Modern Game, Archaic Attitudes

Modern Game, Archaic Attitudes

 

Last week the Daily Mail, a publication not renowned for high class output, once again confirmed its status as a small minded rag, pouring out the worst of society’s views. The target this time was Cristiano Ronaldo of Real Madrid; a man many believe is the greatest player on Earth. The article didn’t centre on any of his on-field activities, instead it speculated what he enjoyed doing in private – with other men.
The Daily Mail wrote: Real Madrid star Cristiano Ronaldo is in a gay relationship with a Moroccan kickboxer, it has been sensationally claimed.
Proving that in the world where low-end papers exist, it’s always the 1970s. It doesn’t matter if Ronaldo is homosexual or not. It shouldn’t be newsworthy.
The real problem is how a paper known for its xenophobia is using the rumour as some sort of slight against the Portuguese player.
It’s indicative of a fault well rooted in football’s primitive attitudes. In a sport that can change with the times when it comes to generating income, it still hasn’t learnt one thing since the days of Justin Fashanu.
He was the first £1m black footballer and the first professional player to come out as gay in England. The high fee was paid by Brian Clough who took him to Nottingham Forest. The legendary manager admitted in his autobiography one of his biggest regrets was his poor handling of Fashanu.
This came with the benefit of hindsight, coloured by the eventual suicide of the once promising talent. At the time Clough lacked the understanding and knowledge surrounding the issue. Like many back then, he was ignorant when it came to the subject of homosexuality.
Instead of being the father figure he later wished he’d been, when he first found out about Justin’s lifestyle he barred him from training with the first team. Then he hauled Justin into his office and broached the rumour in the manner recalled here, as written in Clough’s autobiography:
“‘Where do you go if you want a loaf of bread?’ I asked him.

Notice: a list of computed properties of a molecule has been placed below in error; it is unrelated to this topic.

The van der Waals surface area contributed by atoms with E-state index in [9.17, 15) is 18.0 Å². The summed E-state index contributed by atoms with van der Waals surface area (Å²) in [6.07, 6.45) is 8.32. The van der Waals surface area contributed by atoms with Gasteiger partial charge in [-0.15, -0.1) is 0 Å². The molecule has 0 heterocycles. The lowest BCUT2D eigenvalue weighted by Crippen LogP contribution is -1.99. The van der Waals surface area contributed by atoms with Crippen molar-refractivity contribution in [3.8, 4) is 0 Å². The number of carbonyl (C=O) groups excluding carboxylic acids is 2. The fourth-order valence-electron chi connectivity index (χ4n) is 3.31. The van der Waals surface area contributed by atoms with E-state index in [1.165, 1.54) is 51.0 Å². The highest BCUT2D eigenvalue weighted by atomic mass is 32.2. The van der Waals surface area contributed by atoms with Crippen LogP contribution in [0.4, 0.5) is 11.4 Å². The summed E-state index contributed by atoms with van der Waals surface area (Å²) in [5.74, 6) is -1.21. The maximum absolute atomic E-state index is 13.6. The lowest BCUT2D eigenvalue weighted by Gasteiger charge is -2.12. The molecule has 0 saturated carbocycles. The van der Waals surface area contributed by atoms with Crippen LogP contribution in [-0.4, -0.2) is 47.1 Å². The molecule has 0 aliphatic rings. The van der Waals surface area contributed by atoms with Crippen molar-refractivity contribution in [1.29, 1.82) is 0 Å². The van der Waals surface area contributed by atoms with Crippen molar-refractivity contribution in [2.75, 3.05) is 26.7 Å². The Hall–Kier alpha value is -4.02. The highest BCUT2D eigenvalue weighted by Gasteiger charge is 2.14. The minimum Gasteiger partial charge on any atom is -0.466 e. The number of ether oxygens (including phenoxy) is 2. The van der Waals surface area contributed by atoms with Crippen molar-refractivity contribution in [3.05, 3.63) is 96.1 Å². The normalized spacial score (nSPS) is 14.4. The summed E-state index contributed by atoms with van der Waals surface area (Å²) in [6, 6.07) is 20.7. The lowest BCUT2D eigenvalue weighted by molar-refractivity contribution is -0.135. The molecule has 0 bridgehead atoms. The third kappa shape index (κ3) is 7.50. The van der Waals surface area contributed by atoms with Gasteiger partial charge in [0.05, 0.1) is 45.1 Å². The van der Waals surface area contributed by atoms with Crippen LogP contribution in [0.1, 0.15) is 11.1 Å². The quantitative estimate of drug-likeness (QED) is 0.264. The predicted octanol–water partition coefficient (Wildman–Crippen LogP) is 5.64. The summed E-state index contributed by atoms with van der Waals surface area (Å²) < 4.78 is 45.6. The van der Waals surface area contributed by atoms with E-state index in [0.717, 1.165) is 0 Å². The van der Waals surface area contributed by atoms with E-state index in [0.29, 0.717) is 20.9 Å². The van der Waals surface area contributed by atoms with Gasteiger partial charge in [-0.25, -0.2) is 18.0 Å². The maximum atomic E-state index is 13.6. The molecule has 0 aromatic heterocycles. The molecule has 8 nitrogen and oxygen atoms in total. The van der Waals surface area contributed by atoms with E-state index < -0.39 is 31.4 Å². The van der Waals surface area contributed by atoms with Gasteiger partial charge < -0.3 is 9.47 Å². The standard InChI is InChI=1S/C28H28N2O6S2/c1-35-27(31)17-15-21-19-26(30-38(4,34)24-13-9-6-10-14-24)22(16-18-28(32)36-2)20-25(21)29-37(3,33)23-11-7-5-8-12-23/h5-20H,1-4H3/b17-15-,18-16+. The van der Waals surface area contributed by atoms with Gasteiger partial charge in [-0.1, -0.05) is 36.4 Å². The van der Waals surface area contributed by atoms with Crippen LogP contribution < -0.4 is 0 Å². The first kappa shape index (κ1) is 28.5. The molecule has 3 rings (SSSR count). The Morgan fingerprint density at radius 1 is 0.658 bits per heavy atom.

‘A baker’s, I suppose.’
‘Where do you go if you want a leg of lamb?’
‘A butcher’s.’
‘So why do you keep going to that bloody poofs’ club?’”
It must have worn Justin down over the years, and by the time he was accused of sexual assault after an incident in America, he feared his colour and sexual orientation would make his case impossible to win.
Watching the many struggles he endured, it’s not hard to understand why only one other player has openly come out since. The fact it was Robbie Rodgers, a free agent at the time and hardly a household name in this country now, proves no top flight players believe it’s worth the risk.
More recently Sol Campbell became the centre of nothing more than gossip. A rumour spread that he left during Arsenal’s halftime interval with West Ham in 2006, a game The Gunners lost 3-2, because his agent had informed him a national newspaper was going to run a story about his sexual preferences.
Pink News printed comments made by Sol Campbell explaining how the racist and homophobic remarks were hard to deal with, he said, “There were moments when it became too much. West Ham at home with Arsenal I couldn’t come out in the second half. It was a chipping effect over the years. I suddenly couldn’t face it.”
The irony is, Campbell is one of the most outspoken players of his generation, had the rumours been true he would have been one of the first to come out and stand tall. But the tabloid press wasn’t going to let the truth get in the way of a story, even if it meant the well-being of a top England international was going to be damaged.
In the end they did run a story, omitting all names, only referencing the person in question as a current Arsenal and England defender. This led to Ashley Cole taking the heat. Something he put to bed when he married Cheryl Tweedy.
It was another example of sexuality being used as a negative. There shouldn’t have been a story to print. It isn’t in the public’s interest and doesn’t affect how a player performs for his club. How it’s used as a shaming tactic is disgusting in this supposedly enlightened age.
It was only a few months ago the Daily Mail (them again) reported that before the start of next season two Premier League players would come out as gay. Once more, an absolute no-news story, reported for the shock and shame value. Of course any player in the closet will expect some chants from rival fans but most of this will be more like pantomime and banter than anything close to hatred. It’s only papers such as the Daily Mailthat try and spread that.
Players should also have zero concerns about teammates making life difficult. They are protected by laws and men in other male dominated sports, such as British-born NBA basketballer John Amaechi, and Welsh Rugby star Gareth Thomas, have had no trouble since coming out.
The Ronaldo article shouldn’t have asked if he was gay, but simply: Who cares what he does in private with a consenting adult.
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